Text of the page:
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I am a mother, a grandmother, and a teacher. But whatever happens in my life, I keep sewing. I have worked as a political communicator and now as a teacher in my formal life. I have also written extensively on sewing. I have been a frequent contributor and contributing editor of Threads magazine and the Australian magazine Dressmaking with Stitches. My book Sew.. the garment-making book of knowledge was published in May 2018 and is available for pre-order from Amazon


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Friday, October 9, 2020

Hyyge collection: depression era sewing

 It's been a bit of a busy week but ended well.

Last Friday Daisy had a cancer removed from on her belly. Yesterday the vet called to say the results came back from the biopsy. It looks like it was low grade and they got it all with margins. This was much better news than we expected. I wonder if this whole covid thing has put it us all in an expect the worst mentality?

It's funny what behaviours are coming to the surface these days.

For myself one thing I have felt drawn to is making the most of what I have. Maybe being more homebound (Nova Scotia has been more or less covid free all summer, expect for a few quarantined travellers) in the sense I can't leave the "Atlantic bubble" and go see family, has me looking harder at what I have hoarded just where I am.

For what am I saving so much fabric? If I don't use it now, then when?

I have also been aware that I am short of warmer spending-the-winter-in-the-house type clothes. So I have decided to go on a little tear on tops.

I am again using Jalie's Romy, sort of an almost bat wing sleeve raglan, because the sizes of the individual raglan components are smaller than a regular top with a large front and back. I thought this would make it easier for me to fit in some actual garments from odd shaped left over fabric.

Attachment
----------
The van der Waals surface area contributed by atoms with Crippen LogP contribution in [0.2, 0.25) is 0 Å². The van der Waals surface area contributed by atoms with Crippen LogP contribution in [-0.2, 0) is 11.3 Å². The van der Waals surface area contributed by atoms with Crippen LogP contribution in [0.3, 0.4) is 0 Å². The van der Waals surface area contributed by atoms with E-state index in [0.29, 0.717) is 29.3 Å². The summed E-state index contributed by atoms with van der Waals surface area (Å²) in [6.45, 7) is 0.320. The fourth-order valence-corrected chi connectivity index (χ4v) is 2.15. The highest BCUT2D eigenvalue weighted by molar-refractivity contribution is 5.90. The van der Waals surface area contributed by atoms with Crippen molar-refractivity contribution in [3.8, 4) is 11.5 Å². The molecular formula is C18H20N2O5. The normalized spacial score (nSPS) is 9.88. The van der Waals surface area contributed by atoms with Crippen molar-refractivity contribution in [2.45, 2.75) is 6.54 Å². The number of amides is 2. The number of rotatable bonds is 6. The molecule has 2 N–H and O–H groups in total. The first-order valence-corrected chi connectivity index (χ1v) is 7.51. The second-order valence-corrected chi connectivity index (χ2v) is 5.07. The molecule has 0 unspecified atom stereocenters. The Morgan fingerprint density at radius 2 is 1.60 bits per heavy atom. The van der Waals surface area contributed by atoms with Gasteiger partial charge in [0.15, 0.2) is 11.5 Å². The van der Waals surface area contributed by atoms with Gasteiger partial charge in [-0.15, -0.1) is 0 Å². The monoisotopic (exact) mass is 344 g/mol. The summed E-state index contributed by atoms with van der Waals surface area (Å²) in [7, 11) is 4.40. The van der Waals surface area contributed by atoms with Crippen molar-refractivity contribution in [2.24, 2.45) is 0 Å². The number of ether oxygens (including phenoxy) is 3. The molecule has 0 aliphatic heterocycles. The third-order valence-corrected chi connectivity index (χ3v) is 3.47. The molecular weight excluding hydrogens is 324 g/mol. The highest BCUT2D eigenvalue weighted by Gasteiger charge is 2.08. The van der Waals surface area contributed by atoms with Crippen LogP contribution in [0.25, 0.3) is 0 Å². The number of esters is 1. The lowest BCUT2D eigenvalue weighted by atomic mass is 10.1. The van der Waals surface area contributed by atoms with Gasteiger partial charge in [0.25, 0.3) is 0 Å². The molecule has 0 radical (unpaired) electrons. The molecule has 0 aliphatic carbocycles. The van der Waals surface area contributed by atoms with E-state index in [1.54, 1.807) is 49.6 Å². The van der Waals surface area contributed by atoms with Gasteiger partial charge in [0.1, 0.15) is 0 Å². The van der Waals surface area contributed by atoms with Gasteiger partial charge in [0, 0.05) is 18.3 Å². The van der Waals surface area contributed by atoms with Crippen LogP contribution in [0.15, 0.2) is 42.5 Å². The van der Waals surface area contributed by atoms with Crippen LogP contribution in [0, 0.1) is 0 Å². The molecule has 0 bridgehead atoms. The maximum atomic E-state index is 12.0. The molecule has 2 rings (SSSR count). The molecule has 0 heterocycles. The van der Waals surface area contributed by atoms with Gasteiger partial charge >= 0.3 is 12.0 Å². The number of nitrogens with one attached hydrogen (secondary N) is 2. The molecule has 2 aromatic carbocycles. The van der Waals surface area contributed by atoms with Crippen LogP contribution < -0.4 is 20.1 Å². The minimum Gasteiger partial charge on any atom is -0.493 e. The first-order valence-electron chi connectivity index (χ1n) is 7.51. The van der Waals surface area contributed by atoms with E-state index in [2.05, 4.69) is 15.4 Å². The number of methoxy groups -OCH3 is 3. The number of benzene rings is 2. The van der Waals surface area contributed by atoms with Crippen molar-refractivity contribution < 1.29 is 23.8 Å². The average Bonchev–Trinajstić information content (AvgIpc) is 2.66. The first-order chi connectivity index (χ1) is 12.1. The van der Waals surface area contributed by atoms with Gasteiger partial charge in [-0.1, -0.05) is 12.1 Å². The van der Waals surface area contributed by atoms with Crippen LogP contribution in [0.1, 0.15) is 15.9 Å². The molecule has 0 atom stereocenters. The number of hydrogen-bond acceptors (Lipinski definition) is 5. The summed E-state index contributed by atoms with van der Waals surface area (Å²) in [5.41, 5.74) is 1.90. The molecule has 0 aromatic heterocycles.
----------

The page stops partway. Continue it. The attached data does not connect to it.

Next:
There is a shorter and a tunic version for this top but I decided not to do the longer view, what I would usually do being tall. It looked pretty fitted to me and my stomach and backside are not areas I tend to like really fitted.

So here is what I did, randomly, with whatever fell off my shelves. First off is some stripe from Joann's I bought for some reason. It was this garment and the process of trying to wiggle out some stripe matching that produced my no stripes need to be matched during the pandemic policy. Included is an action shot because on me action involves talking.

Next up is what I made with some random ribbed knit and less than a meter of boiled wool. My warm dog walking sweater:

And finally some leftover cotton velour, another cozy top:

I feel pretty good with these tops. Definitely I like having made something out of nothing, which in some ways is what all sewing is.

Before I go though I would like to dedicate this post to my grandmother, a prairie Depression era housewife. She was a woman who would wrap up and save a quarter of a leftover pancake, and once nearly had a heart attack when she saw me unwind the wrong colour old thread from a bobbin and throw it out. 

"That's good thread you are wasting!" she scolded me.